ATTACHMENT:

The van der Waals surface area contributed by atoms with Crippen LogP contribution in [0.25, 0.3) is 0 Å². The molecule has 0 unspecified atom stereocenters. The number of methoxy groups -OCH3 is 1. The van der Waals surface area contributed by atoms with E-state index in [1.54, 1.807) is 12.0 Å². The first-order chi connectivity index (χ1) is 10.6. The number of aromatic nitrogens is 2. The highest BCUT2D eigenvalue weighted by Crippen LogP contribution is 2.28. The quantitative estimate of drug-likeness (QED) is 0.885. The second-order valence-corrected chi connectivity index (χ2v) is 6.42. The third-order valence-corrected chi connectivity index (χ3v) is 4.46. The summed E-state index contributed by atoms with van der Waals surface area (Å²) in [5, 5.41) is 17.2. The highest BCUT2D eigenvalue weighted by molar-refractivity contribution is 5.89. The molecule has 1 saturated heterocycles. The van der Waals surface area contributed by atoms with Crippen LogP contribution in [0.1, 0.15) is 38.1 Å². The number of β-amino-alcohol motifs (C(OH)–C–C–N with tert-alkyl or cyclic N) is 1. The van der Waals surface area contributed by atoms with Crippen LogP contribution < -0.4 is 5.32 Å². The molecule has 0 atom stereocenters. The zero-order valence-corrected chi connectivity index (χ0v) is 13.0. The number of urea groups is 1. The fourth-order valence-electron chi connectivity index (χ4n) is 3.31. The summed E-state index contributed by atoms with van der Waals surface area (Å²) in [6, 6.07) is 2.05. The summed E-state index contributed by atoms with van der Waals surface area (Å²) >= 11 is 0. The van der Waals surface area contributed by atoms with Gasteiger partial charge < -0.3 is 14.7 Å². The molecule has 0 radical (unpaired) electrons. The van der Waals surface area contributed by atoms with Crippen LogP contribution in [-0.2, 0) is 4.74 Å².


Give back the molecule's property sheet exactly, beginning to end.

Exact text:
The van der Waals surface area contributed by atoms with Crippen LogP contribution in [0.25, 0.3) is 0 Å². The molecule has 0 unspecified atom stereocenters. The number of methoxy groups -OCH3 is 1. The van der Waals surface area contributed by atoms with E-state index in [1.54, 1.807) is 12.0 Å². The first-order chi connectivity index (χ1) is 10.6. The number of aromatic nitrogens is 2. The highest BCUT2D eigenvalue weighted by Crippen LogP contribution is 2.28. The quantitative estimate of drug-likeness (QED) is 0.885. The second-order valence-corrected chi connectivity index (χ2v) is 6.42. The third-order valence-corrected chi connectivity index (χ3v) is 4.46. The summed E-state index contributed by atoms with van der Waals surface area (Å²) in [5, 5.41) is 17.2. The highest BCUT2D eigenvalue weighted by molar-refractivity contribution is 5.89. The molecule has 1 saturated heterocycles. The van der Waals surface area contributed by atoms with Crippen LogP contribution in [0.1, 0.15) is 38.1 Å². The number of β-amino-alcohol motifs (C(OH)–C–C–N with tert-alkyl or cyclic N) is 1. The van der Waals surface area contributed by atoms with Crippen LogP contribution < -0.4 is 5.32 Å². The molecule has 0 atom stereocenters. The zero-order valence-corrected chi connectivity index (χ0v) is 13.0. The number of urea groups is 1. The fourth-order valence-electron chi connectivity index (χ4n) is 3.31. The summed E-state index contributed by atoms with van der Waals surface area (Å²) in [6, 6.07) is 2.05. The summed E-state index contributed by atoms with van der Waals surface area (Å²) >= 11 is 0. The van der Waals surface area contributed by atoms with Gasteiger partial charge < -0.3 is 14.7 Å². The molecule has 0 radical (unpaired) electrons. The van der Waals surface area contributed by atoms with Crippen LogP contribution in [-0.2, 0) is 4.74 Å².